- Views towards current household finances fell to the lowest level in eight weeks.
- Despite the falls, the sub-indexes for sentiment towards both financial and economic conditions remains above their long-term average.
The ANZ-Roy Morgan consumer confidence index ended May on a weaker note, posting back-to-back falls to end the month.
The index fell by 1% to a reading of 116.5, after a 3.2% slump in the week prior, which ANZ partly attributed to uncertainty about falling house prices.
And those lingering concerns were still evident last week, as views towards current household finances fell by 2% to reading of 105 — the lowest level in eight weeks.
Sentiment towards current finances “is likely weighed down by high petrol prices and concerns about falling capital city house prices,” said David Plank, ANZ’s Head of Australian Economics.
In addition, views towards the broader economy slumped by 4.2% last week, while sentiment towards future economic conditions dipped by 3.4% to a reading of 108.6 — also a two-month low.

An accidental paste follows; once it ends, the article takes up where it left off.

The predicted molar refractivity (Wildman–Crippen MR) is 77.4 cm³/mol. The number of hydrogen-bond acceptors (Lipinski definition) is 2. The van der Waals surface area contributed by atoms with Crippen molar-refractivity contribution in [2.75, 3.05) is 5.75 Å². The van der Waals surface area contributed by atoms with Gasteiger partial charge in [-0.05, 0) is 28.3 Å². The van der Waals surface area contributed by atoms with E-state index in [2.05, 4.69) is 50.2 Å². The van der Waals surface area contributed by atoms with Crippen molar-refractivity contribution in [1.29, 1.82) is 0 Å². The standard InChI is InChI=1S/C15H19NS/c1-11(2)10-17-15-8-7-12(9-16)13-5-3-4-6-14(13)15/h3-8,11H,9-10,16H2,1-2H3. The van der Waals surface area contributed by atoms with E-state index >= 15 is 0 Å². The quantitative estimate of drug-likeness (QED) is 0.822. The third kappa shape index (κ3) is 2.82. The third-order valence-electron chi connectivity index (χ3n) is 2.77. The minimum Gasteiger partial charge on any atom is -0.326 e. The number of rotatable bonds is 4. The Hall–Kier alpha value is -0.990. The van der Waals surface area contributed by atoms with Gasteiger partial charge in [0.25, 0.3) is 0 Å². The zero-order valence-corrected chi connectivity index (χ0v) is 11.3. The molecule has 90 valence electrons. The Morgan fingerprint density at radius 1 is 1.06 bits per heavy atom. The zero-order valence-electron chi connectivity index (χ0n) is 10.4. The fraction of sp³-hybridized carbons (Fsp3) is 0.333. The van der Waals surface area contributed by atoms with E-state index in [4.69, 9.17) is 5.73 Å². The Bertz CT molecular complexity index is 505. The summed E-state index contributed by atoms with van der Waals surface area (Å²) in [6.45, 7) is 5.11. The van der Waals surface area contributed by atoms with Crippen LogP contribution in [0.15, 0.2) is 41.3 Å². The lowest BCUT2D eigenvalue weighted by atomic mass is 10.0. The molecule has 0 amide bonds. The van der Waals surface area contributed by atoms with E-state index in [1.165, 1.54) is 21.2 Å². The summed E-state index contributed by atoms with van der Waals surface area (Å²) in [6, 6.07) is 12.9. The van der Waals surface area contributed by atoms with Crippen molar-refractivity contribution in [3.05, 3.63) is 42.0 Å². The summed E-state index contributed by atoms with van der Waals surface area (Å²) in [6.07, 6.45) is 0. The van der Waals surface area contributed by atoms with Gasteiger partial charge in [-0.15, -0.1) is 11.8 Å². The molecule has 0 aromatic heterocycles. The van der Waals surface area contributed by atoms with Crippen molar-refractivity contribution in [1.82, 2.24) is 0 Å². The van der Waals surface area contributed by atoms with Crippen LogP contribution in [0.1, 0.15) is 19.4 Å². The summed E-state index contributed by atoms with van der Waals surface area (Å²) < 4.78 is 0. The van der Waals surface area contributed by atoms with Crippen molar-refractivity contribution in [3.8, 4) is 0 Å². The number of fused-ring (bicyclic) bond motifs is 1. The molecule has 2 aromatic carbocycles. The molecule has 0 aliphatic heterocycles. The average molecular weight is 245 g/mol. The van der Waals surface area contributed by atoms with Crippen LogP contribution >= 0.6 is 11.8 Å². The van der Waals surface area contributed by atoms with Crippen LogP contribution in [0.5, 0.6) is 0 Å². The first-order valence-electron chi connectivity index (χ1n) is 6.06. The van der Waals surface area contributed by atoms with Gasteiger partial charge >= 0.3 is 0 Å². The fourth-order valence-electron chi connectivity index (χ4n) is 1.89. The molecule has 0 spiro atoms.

Plank said simmering international trade tensions may have contributed to the poor result.
“The increased pessimism toward Australian economic conditions may stem from renewed fears of a trade war as the US ended exemptions for the EU, Canada and Mexico on steel and aluminium tariffs,” he said.
On a brighter note, last week’s announcement by the Fair Work Commission of a 3.5% increase to the minimum wage — effective from July 1 — boosted the outlook for future financial conditions.
Views towards household finances over the next five years rose by 3.3%, partially reversing last week’s 4.1% fall.
“Though confidence has deteriorated recently, views towards both financial and economic conditions remain above their long-term averages,” Plank said.
“Looking forward, the GDP release later this week is likely to influence confidence in the near term though global political concerns could also play a role.”